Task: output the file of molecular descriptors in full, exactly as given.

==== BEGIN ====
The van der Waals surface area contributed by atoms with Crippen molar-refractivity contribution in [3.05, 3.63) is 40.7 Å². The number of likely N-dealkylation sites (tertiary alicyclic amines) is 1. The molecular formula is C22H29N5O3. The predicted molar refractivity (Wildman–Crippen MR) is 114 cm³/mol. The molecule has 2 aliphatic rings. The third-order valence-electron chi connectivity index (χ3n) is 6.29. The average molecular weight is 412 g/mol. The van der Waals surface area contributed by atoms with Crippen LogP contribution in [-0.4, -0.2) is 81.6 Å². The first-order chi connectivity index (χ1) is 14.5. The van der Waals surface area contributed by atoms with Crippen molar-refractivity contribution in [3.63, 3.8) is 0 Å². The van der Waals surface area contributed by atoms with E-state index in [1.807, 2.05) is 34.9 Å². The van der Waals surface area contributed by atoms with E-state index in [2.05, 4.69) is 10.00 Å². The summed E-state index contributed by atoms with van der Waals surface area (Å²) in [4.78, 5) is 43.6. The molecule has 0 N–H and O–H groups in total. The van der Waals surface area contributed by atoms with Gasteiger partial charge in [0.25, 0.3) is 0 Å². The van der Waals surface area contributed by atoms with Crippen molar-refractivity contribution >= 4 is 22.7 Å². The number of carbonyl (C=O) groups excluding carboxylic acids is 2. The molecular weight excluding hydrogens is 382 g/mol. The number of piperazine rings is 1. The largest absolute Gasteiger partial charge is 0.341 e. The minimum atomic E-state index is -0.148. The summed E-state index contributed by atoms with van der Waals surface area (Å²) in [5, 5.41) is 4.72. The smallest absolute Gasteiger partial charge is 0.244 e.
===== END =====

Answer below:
The van der Waals surface area contributed by atoms with Crippen molar-refractivity contribution in [3.05, 3.63) is 40.7 Å². The number of likely N-dealkylation sites (tertiary alicyclic amines) is 1. The molecular formula is C22H29N5O3. The predicted molar refractivity (Wildman–Crippen MR) is 114 cm³/mol. The molecule has 2 aliphatic rings. The third-order valence-electron chi connectivity index (χ3n) is 6.29. The average molecular weight is 412 g/mol. The van der Waals surface area contributed by atoms with Crippen LogP contribution in [-0.4, -0.2) is 81.6 Å². The first-order chi connectivity index (χ1) is 14.5. The van der Waals surface area contributed by atoms with Crippen molar-refractivity contribution in [3.63, 3.8) is 0 Å². The van der Waals surface area contributed by atoms with E-state index in [1.807, 2.05) is 34.9 Å². The van der Waals surface area contributed by atoms with E-state index in [2.05, 4.69) is 10.00 Å². The summed E-state index contributed by atoms with van der Waals surface area (Å²) in [4.78, 5) is 43.6. The molecule has 0 N–H and O–H groups in total. The van der Waals surface area contributed by atoms with Gasteiger partial charge in [0.25, 0.3) is 0 Å². The van der Waals surface area contributed by atoms with Crippen molar-refractivity contribution >= 4 is 22.7 Å². The number of carbonyl (C=O) groups excluding carboxylic acids is 2. The molecular weight excluding hydrogens is 382 g/mol. The number of piperazine rings is 1. The largest absolute Gasteiger partial charge is 0.341 e. The minimum atomic E-state index is -0.148. The summed E-state index contributed by atoms with van der Waals surface area (Å²) in [5, 5.41) is 4.72. The smallest absolute Gasteiger partial charge is 0.244 e.